Microvascular Permeability Assay
Kf, an indicator of microvascular permeability to water was estimated from the change in lung weight due to elevated venous pressure, as described previously (Wu et al., 2015; Wu et al., 2017). Kf was designated as the initial weight gain rate (g min−1) divided by the PVP (10 cmH2O) and lung weight, and expressed in units of g min−1 cm H2O−1 × 100 g.
Determination of Lung Weight/Body Weight and Wet/Dry Weight Ratios
After IR, the right lung was removed from the hilar region and LW was computed to determine the LW/BW ratio. A part of the right upper lobe of the lung was harvested from each rat, weighed, and placed in an oven at 60°C for 48 h. The dry weight was determined, and the W/D lung weight ratio was calculated.
Total Cell Counts, LDH Activity, and Levels of Protein, Cytokine-Induced Neutrophil Chemoattractant-1, Interleukin-6, and Tumor Necrosis Factor-α in Bronchoalveolar Lavage Fluid
BALF was analyzed to determine total cell count, protein content (Bicinchoninic Acid Protein Assay Kit; Pierce, Rockford, IL, United States), and Lactic dehydrogenase (LDH) activity (LDH Detection Kit, Roche Applied Science, Indianapolis, IN, United States). The levels of TNF-α, IL-6 and CINC-1 in BALF were measured using commercial ELISA kits (R&D Systems Inc., Minneapolis, MN, United States), as instructed by the manufacturer.
Determination of Malondialdehyde Level and Protein Carbonyl Content in Lung Tissues
The levels of MDA and protein carbonyl contents in right upper lung lobe ere determined as described previously (Liao et al., 2017; Wu et al., 2017) using the Carbonyl Content Assay Kit (Abcam, Cambridge, MA, United States) and Lipid Peroxidation (MDA) Assay Kit (Abcam) following the manufacturer’s instructions.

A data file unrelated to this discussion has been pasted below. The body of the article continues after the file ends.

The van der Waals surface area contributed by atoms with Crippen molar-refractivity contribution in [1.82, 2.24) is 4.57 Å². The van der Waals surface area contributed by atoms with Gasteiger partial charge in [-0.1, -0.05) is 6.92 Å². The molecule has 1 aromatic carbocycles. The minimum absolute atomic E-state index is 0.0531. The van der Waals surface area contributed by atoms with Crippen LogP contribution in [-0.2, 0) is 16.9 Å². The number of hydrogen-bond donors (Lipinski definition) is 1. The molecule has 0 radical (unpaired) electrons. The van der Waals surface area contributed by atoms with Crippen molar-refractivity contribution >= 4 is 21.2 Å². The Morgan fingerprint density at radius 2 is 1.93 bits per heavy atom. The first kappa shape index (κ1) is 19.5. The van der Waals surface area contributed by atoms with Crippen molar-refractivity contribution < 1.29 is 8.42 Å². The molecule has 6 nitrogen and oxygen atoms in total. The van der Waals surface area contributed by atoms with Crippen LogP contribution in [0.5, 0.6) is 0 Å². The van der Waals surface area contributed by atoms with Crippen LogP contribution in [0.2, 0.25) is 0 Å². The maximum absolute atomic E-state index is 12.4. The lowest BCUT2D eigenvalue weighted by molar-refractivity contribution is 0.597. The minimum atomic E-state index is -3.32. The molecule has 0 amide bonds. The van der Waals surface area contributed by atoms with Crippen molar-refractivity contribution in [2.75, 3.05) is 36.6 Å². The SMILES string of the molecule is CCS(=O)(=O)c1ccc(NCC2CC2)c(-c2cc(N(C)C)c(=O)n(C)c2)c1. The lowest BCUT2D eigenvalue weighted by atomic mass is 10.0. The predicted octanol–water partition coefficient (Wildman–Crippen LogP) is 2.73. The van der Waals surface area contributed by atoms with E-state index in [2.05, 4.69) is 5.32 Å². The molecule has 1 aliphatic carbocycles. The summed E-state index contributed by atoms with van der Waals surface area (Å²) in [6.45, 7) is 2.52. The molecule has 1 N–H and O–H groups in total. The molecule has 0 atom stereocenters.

Prepared right middle lung lobe or cellular protein lysates containing 30 μg protein were separated by 10% SDS polyacrylamide gel electrophoresis and immunoblotting was performed as previously described (Liao et al., 2017; Hung et al., 2019). The membranes were probed with a β-actin antibody as a loading control (1:10,000; Sigma Chemical Company, St. Louis, MO, United States) and primary antibodies against B-cell lymphoma (Bcl)-2 (1:200; Santa Cruz Biotechnology, Dallas, Texas, United States), nuclear factor (NF)-κB (NF-κB) p65, phospho-NF-κB p65, inhibitor of NF-κB (IκB)-α, cleaved caspase-3 (1:1,000; Cell Signaling Technology, Danvers, MA, United States) or Lamin B1 (1:1,000; Abcam). All data are presented as the ratio of the target protein to the reference protein (β-actin).
Immunohistochemical staining to identify myeloperoxidase (MPO) and Ly6G was performed as previously described (Tang et al., 2019). Briefly, paraffin-embedded right lower lung lobe sections were deparaffinized, endogenous peroxidase activity was quenched using 3% H2O2 in 100% methanol for 15 min, and immunostaining was performed using the rabbit polyclonal antibody against MPO (1:100; Cell Signaling Technology) and rabbit polyclonal antibody against Ly6G (1:300, Biorbyt, UK).